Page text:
The Kensington Review

22 August 2007

Latest Commentary: Volume VI, Number 101
Senator Levin Says Prime Minister Maliki Needs to Go -- Senator Carl Levin (D-MI) is the Chairman of the Senate Armed Services Committee and one of the more responsible leaders in Washington. He and his colleague John Warner (R-VA), another reliable foreign policy hand, have just returned from Iraq-Nam, and they have issued a joint statement that is, at best, mixed in its assessment of the situation. After issuing the statement, Senator Levin told journalists, I hope the parliament will vote the Maliki government out of office and will have the wisdom to replace it with a less sectarian and more unifying prime minister and government.

Rival Shi'ites Clash in Iraq-Namese Controlled Province -- The British handed control of security Muthanna Province over to the locals over a year ago, the first province to return to Iraq-Namese control. On Monday, Mohammed Ali al-Hassani, governor of Muthanna province, was on the receiving end of a roadside bomb blast. He died as did one of his bodyguards. He is the second governor of a south Iraq-Namese province to be blown up, and it is no coincidence that both were members Shi'ite Supreme Iraqi Islamic Council [SIIC, formerly the SCIRI or Supreme Council for the Islamic Revolution in Iraq]. SIIC is a rival to Moqtada al Sadr's Mahdi Army and its political supporters, which appears to have set the bomb off.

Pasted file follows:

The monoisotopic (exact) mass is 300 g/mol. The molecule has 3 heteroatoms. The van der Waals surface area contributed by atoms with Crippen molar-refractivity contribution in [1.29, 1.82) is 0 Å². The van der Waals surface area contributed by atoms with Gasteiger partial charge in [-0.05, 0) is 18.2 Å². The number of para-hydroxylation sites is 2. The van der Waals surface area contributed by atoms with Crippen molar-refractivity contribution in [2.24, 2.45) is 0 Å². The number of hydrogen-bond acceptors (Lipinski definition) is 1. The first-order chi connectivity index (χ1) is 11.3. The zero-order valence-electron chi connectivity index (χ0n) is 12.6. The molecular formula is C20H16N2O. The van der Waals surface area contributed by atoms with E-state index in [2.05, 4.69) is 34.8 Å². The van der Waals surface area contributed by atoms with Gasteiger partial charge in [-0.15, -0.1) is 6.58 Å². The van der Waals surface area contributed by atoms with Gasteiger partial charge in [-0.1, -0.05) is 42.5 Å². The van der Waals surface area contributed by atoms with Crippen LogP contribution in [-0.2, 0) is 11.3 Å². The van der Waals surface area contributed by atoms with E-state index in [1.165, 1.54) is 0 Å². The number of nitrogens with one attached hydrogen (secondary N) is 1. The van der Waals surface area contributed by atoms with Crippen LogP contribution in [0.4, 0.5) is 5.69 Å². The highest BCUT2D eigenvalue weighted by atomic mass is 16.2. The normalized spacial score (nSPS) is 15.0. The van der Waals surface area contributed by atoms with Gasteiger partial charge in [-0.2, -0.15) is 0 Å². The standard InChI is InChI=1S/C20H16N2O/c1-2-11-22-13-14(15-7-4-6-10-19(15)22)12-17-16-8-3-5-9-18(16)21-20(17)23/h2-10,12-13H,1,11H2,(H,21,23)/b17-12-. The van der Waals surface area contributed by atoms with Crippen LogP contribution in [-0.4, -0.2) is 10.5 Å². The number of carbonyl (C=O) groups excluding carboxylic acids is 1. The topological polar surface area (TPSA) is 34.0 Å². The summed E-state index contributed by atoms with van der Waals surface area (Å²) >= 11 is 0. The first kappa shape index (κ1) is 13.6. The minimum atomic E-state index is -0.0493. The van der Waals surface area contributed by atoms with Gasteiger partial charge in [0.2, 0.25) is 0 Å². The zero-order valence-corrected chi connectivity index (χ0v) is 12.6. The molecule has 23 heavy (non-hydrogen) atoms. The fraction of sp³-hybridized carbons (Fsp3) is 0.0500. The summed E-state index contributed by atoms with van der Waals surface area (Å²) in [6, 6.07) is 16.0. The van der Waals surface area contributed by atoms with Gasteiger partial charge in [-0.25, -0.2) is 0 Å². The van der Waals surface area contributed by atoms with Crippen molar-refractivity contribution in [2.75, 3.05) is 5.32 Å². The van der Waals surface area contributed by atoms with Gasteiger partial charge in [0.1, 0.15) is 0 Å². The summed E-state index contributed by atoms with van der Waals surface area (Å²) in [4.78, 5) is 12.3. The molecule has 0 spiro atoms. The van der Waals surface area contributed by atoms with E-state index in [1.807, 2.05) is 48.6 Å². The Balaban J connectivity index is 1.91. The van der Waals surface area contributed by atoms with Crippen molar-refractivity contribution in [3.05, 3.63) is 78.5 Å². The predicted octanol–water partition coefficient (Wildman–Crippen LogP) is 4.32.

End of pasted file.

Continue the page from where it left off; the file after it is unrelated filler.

Medicare to Cease Paying for Hospital Screw Ups -- Rarely does this journal agree with anything the Bush administration does in healthcare, but an exceptionally good decision creates an exceptional situation. Medicare is going to stop paying for conditions that could have been prevented by hospitals doing their jobs right. Starting in October 2008, any sponge left in a patient after an operation isn't going to be covered by Medicare.

NFL's Vick Takes Plea Deal on Dog Fighting Case -- Multi-millionaire Michael Vick of the Atlanta Falcons has taken a plea deal on charges that he was engaged in dog fighting. The evidence cropped up this spring when authorities went to a property he owned in rural Virginia on a drugs warrant. Cops found 66 dogs and a mass of dog fighting equipment. Mr. Vick originally claimed ignorance of everything that went on there. After three of his associates took plea deals, he made his own. Oddly, he won't be banned from life by the NFL for killing dogs in rather barbaric ways but may well suffer such a punishment for gambling on the fights

Copyright 2007 by The Kensington Review, Jeff Myhre, PhD, Editor. No part of this publication may be reproduced without written consent. Produced using Fedora Linux.


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